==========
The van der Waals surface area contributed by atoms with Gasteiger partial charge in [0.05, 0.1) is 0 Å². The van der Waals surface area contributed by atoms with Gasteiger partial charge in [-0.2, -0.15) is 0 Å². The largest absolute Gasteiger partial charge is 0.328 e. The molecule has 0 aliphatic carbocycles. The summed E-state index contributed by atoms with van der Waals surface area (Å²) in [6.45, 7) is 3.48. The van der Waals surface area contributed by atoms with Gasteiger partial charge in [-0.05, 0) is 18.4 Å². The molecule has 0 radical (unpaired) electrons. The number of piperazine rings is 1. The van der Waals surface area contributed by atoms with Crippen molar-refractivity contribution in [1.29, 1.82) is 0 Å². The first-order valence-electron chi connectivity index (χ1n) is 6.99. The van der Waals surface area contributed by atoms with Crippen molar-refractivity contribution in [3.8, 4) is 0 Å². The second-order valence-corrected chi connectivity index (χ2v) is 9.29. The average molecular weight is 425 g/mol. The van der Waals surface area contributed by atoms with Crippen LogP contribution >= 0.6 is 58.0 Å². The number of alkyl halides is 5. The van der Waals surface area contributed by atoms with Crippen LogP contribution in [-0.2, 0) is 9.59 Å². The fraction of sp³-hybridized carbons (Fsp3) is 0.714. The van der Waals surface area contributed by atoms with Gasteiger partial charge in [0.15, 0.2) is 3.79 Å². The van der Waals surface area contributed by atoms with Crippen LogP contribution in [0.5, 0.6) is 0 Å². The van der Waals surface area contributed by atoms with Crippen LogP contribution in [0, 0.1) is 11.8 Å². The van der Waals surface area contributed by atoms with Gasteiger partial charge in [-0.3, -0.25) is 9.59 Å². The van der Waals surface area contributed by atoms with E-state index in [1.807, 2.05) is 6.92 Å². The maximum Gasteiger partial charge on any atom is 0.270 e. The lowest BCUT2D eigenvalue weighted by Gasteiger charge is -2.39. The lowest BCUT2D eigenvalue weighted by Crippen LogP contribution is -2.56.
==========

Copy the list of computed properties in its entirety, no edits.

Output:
The van der Waals surface area contributed by atoms with Gasteiger partial charge in [0.05, 0.1) is 0 Å². The van der Waals surface area contributed by atoms with Gasteiger partial charge in [-0.2, -0.15) is 0 Å². The largest absolute Gasteiger partial charge is 0.328 e. The molecule has 0 aliphatic carbocycles. The summed E-state index contributed by atoms with van der Waals surface area (Å²) in [6.45, 7) is 3.48. The van der Waals surface area contributed by atoms with Gasteiger partial charge in [-0.05, 0) is 18.4 Å². The molecule has 0 radical (unpaired) electrons. The number of piperazine rings is 1. The van der Waals surface area contributed by atoms with Crippen molar-refractivity contribution in [1.29, 1.82) is 0 Å². The first-order valence-electron chi connectivity index (χ1n) is 6.99. The van der Waals surface area contributed by atoms with Crippen molar-refractivity contribution in [3.8, 4) is 0 Å². The second-order valence-corrected chi connectivity index (χ2v) is 9.29. The average molecular weight is 425 g/mol. The van der Waals surface area contributed by atoms with Crippen LogP contribution >= 0.6 is 58.0 Å². The number of alkyl halides is 5. The van der Waals surface area contributed by atoms with Crippen LogP contribution in [-0.2, 0) is 9.59 Å². The fraction of sp³-hybridized carbons (Fsp3) is 0.714. The van der Waals surface area contributed by atoms with Gasteiger partial charge in [0.15, 0.2) is 3.79 Å². The van der Waals surface area contributed by atoms with Crippen LogP contribution in [0.5, 0.6) is 0 Å². The van der Waals surface area contributed by atoms with Crippen LogP contribution in [0, 0.1) is 11.8 Å². The van der Waals surface area contributed by atoms with Gasteiger partial charge in [-0.3, -0.25) is 9.59 Å². The van der Waals surface area contributed by atoms with E-state index in [1.807, 2.05) is 6.92 Å². The maximum Gasteiger partial charge on any atom is 0.270 e. The lowest BCUT2D eigenvalue weighted by Gasteiger charge is -2.39. The lowest BCUT2D eigenvalue weighted by Crippen LogP contribution is -2.56.